Textures of Water

Textured water

This week I popped in to the Getty Center for the last bits of the day after a meeting. A favorite place of mine due to the architecture and views and art all blended into one experience, I visit it as frequently as possible. Familiar with the art collection already, I chose to focus on the garden areas which I often overlook.

I wandered down the path toward the Central Garden, crisscrossing the stream as it flowed toward the waterfall. At each bridge, I marveled again at the design…not only of the wood patterns on the bridge, but of the stones in the water. At the top of the path, the stones are massive and stubbornly rooted. The water is forced to find a path around the hewn rocks and the sound of that energy is strong and demands to be noticed. At each subsequent crossing, the water flows more easily due to ever decreasing rock sizes and the resulting pitch of the water also lowers until at the last bridge there are just large, smooth river rocks lining the floor of the water’s path to the waterfall.

I stare at the water as it rushes over these smooth rocks and then plummets down a steep staircase to a large pool below and I’m again curious as to why I cannot see a water. I see many waters all blended together, but I can never pick out a single water. I realize that it’s similar to air molecules, but for some reason that rarely surprises me. Water, however, always surprises me…such force…such energy…such adaptation…such magentism. Yet, I wonder if a single water molecule could achieve that on its own or if it requires a connection to other water molecules.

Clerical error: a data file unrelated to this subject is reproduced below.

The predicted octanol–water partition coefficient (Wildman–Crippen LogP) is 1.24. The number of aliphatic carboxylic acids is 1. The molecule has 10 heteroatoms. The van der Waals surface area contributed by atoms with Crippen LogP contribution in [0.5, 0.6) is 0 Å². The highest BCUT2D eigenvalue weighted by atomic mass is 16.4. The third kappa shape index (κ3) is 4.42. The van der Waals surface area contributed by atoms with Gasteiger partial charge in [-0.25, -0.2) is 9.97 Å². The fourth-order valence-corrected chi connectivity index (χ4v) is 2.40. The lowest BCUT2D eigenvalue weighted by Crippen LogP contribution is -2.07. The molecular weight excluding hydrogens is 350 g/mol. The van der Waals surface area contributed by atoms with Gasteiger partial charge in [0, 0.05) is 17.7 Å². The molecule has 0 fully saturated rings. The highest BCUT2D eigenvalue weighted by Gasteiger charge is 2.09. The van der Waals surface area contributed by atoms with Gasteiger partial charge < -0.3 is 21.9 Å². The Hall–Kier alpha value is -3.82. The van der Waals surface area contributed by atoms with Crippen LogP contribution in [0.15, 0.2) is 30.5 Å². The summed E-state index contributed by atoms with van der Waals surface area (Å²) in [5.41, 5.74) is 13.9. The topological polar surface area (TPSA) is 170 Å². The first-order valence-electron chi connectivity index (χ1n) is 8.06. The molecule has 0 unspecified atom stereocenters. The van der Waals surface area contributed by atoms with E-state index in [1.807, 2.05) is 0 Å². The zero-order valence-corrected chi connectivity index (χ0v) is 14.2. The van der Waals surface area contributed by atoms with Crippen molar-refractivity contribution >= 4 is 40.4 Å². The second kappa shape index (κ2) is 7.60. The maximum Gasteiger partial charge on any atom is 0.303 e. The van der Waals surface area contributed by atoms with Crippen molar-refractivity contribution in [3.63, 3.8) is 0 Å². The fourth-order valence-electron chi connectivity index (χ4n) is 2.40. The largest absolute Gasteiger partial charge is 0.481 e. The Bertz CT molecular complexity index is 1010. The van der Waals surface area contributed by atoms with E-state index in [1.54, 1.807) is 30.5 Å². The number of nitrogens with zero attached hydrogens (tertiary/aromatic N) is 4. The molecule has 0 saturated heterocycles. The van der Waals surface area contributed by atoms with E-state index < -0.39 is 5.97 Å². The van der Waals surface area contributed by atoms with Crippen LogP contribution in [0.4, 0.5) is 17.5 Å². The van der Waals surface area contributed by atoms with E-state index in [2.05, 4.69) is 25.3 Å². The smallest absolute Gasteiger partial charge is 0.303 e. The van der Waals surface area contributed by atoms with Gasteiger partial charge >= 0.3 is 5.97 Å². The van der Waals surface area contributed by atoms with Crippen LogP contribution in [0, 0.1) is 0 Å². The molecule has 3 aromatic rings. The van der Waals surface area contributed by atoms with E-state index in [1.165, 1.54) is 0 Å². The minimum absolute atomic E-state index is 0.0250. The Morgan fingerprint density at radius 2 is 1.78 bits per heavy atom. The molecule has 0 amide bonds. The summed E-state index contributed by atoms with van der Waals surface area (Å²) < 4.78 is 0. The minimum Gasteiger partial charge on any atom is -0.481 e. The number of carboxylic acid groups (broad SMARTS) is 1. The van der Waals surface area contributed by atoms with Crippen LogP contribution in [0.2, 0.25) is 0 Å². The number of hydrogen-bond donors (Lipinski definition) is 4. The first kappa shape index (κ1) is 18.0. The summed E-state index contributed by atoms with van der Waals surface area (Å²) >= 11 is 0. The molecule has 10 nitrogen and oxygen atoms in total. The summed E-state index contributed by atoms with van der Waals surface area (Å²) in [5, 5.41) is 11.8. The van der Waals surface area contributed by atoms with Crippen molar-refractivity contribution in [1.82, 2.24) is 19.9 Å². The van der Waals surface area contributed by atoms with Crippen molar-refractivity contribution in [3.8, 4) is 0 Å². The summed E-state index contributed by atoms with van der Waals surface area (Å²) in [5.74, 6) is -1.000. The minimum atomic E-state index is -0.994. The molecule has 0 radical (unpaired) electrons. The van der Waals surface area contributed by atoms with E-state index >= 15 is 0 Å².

After visiting the plants in the garden, I make my way up to the center area between the gallery buildings and I meet the pool of water in the photograph. It surprises me…I don’t remember it being there. I remember other pools of water tucked away between buildings, but this one eludes my conscious memory. There’s a slight breeze blowing and the water responds by creating yet another texture with the light. I’m stunned at the beauty of this intricate pattern that would require a massive amount of mathematics to explain or duplicate, yet is created easily and instantly with just a bit of sun and wind. Again, I shake my head…water still has managed to surprise and amaze me…and it makes me smile.

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